Getaway (film review) by Frank Ochieng.

September 2, 2013 | By | Reply More

The high-octane hideousness behind ‘Getaway’ is indeed an on-screen traffic accident that will drive one to immediately rip up their auto club membership card. Sure, the majority of showy car chase capers are intentional escapist nonsense that most movie-goers gravitate to for the mindless, reckless fun.

Getaway.

Getaway.

However, ‘Getaway’ applies the accelerator convincingly with its tedious and recycled ramblings about hotshot ‘pedal to the metal’ anti-heroes and harried tag-a-long tarts that join in the misguided, energized adventures. Of course, we cannot dismissed the real star of these revved up convoluted popcorn pleasers — the hyperactive vehicle (in this case a Ford Shelby Cobra Mustang) doing the daredevil deeds on the daring streets. Yeah, the wheeling and dealing of ‘Getaway’ is all too familiar in its wasted gas-guzzle gumption of throwaway excitement and stimulation. In the genre of car chase cinema, ‘Getaway’ is about as rousing as witnessing an afternoon fender bender between a couple of bickering senior citizens.

The vibe for ‘Getaway’ feels generic and strained as it lazily incorporates the same old conventions of a fuel-injected actioner seen countless times over. The only challenge behind director Courtney Solomon’s ‘burn rubber’ blunder is actually spotting how many fast-paced flicks that ‘Getaway’ has ripped off in its uninspired path of piecing together a regurgitated roadside action adventure that stalls at the wheel. The movie’s plot is as lightweight as a defective sparkplug.

Ethan Hawke has been in many durable action movies before (including his Oscar-nominated turn in ‘Training Day’) but he is too talented and resourceful of an actor to get caught up in this boorish, kinetic fuel-spilling fluff. The addition of popular Disney diva Selena Gomez will most likely draw her teen minions to witness her participation in this tepid tire-spinning tale of manufactured intrigue.

Hawke portrays Brent Magna, a former race car driver now stationed in Sofia, Bulgaria. Once an intense and skilled driver, Brent finds a way to revisit his profession when he is ordered to take charge of a crafty sports car and follow his unseen tormentor’s (Jon Voight) instructions on what to do with the pumped-up vehicle. Brent has no choice because this dictating villain has kidnapped his wife (Rebecca Budig from TV’s ‘All My Children’) so one disagreeable move and Brent can wave bye-bye to his periled wife. In making sure that Brent has no other ideas in mind, the mysterious menace has equipped the sports car with cameras to watch him closely as he carries out the sinister agenda.

Soon, things become tricky when a streetwise carjacking bratty teen (Gomez) — daughter of a powerful banking businessman — joins the befuddled Brent as he tries to pull off the elaborate plans of the unknown riff raff in question. As the teen-aged passenger pouts and moans about wanting to split from Brent and the car the outside scenic Bulgarian confines are threatened by the hazardous driving methods courtesy of our put-upon protagonist. It is too bad that Gomez’s juvenile dialogue consisting of whiny retorts towards Hawke’s beleaguered Brent only adds to the pointless proceedings at large.

Uneventfully, ‘Getaway’ predictably marches through the monotonous motions as the car screeches and acts like a mechanical bully as it threatens to plow into people, property, the Sophia police department — anything to capture the transparent tension that Solomon’s idiotic narrative tries to achieve. At this point, ‘Getaway’ embarrassingly resembles an out-of-control pinball machine. Hence, there is no particular rhyme or reason behind the random chaos that persist other than the movie’s bid to hang its hat on the frenetic foolishness taking place.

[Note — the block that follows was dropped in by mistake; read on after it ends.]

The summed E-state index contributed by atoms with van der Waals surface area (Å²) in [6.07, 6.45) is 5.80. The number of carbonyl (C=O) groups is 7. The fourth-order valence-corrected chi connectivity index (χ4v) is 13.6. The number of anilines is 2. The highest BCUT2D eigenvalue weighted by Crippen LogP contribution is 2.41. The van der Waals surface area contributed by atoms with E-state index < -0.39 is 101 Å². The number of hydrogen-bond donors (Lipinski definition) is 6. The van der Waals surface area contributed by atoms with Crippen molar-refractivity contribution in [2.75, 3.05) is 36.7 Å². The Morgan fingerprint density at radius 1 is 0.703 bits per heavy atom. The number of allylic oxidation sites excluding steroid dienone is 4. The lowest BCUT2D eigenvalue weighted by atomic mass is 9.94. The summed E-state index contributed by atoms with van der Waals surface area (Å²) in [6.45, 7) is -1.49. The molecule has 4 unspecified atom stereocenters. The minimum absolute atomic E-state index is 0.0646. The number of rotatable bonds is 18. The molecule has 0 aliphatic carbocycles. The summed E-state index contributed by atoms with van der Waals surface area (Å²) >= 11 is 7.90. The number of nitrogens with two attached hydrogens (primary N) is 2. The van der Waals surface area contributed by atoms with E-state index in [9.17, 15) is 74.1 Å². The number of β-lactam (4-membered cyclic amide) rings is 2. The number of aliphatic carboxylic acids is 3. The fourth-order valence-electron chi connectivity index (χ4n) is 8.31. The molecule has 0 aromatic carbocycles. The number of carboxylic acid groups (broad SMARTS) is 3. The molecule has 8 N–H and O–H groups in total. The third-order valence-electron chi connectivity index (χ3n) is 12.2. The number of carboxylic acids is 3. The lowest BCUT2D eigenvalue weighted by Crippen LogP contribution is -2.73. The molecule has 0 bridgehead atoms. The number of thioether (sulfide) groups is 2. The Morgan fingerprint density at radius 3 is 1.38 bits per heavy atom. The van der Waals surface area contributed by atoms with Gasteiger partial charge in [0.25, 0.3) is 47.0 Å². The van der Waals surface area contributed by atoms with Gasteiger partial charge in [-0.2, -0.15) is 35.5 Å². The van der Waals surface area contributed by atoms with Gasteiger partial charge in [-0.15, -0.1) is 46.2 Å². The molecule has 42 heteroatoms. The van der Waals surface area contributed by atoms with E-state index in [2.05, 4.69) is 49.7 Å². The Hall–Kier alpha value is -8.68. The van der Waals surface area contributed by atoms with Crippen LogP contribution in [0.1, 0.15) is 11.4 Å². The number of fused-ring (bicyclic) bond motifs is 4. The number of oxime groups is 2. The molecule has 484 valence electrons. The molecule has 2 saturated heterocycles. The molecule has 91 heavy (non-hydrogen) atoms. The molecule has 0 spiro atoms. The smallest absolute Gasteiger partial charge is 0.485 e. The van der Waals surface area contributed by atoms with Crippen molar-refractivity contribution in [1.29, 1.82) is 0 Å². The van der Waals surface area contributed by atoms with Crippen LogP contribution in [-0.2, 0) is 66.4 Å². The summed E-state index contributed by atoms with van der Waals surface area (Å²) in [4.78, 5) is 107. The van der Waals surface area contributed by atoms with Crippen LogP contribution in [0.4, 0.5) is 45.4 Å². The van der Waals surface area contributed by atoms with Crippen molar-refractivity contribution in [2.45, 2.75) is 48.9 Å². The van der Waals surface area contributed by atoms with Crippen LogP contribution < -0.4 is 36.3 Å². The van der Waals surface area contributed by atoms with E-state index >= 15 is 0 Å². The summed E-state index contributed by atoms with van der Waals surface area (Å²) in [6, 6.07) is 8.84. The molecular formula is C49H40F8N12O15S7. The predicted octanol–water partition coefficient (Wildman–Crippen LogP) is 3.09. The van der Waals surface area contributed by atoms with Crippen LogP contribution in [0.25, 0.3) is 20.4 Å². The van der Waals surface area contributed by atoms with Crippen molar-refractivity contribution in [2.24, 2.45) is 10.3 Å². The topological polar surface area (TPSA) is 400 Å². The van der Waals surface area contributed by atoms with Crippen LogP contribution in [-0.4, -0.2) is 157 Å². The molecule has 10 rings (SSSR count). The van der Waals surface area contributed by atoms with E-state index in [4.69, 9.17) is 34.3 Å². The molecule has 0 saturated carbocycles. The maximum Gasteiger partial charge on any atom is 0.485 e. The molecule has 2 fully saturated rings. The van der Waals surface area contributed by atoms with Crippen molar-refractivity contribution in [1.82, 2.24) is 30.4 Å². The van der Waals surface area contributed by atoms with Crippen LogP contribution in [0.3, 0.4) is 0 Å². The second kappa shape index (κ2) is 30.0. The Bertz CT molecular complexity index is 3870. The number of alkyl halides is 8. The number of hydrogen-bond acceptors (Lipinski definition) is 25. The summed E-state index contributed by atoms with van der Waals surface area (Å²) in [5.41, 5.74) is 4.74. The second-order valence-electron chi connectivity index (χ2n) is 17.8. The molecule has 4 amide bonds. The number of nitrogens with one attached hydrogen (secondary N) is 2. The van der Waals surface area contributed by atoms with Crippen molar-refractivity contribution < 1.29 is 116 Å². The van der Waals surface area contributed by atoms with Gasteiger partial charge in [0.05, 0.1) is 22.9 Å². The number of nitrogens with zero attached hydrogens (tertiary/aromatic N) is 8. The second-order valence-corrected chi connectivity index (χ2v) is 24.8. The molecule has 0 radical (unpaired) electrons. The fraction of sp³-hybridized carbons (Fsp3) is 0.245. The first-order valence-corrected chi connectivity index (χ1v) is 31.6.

The ‘Getaway’ does keep its promise as a non-stop car chase showcase but there is nothing else to engage the viewer in beyond the wacky crashes, banal bickering between a has-been roadster and his spoiled minion and the close-up lethal lips of Oscar-winner Voight’s nefarious nutcase. From the ‘Smokie And The Bandit’ franchise to drag racing ditties such as ‘Gone In 60 Seconds’ and ‘The Fast And The Furious’ movie series, ‘Getaway’ is just a wasted wannabe looking for an excuse to exist as typical jumpy summertime fare. Naturally, other conveniently borrowed influences such as ‘Speed’ and ‘Phone Booth’ are targeted blueprints for this feeble vehicle as well.

No matter how ‘Getaway’ wants its motor roaring loudly it cannot change the fact that it has hit a creative speed bump…and in a worst way possible.

Getaway (2013)

Warner Bros. Pictures

1 hr. 30 mins.

Starring: Ethan Hawke, Selena Gomez, Rebecca Budig, Jon Voight and Paul Freeman

Directed by: Courtney Solomon

MPAA Rating: PG-13

Genre: Action Adventure

Critic’s rating: * star (out of 4 stars)

(c) Frank Ochieng 2013

 

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Category: Films, MEDIA

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About the Author ()

Frank Ochieng has contributed film reviews to SF Crowsnest off and on since 2003. He has been published in other various movie site venues throughout the years. Ochieng has been part of The Online Film Critics Society (OFCS) and had written film reviews for The Boston Banner newspaper (USA) and frequently is a media/entertainment panelist on WBZ NewsRadio 1030 AM on "The Jordan Rich Show" in Boston, Massachusetts/USA.

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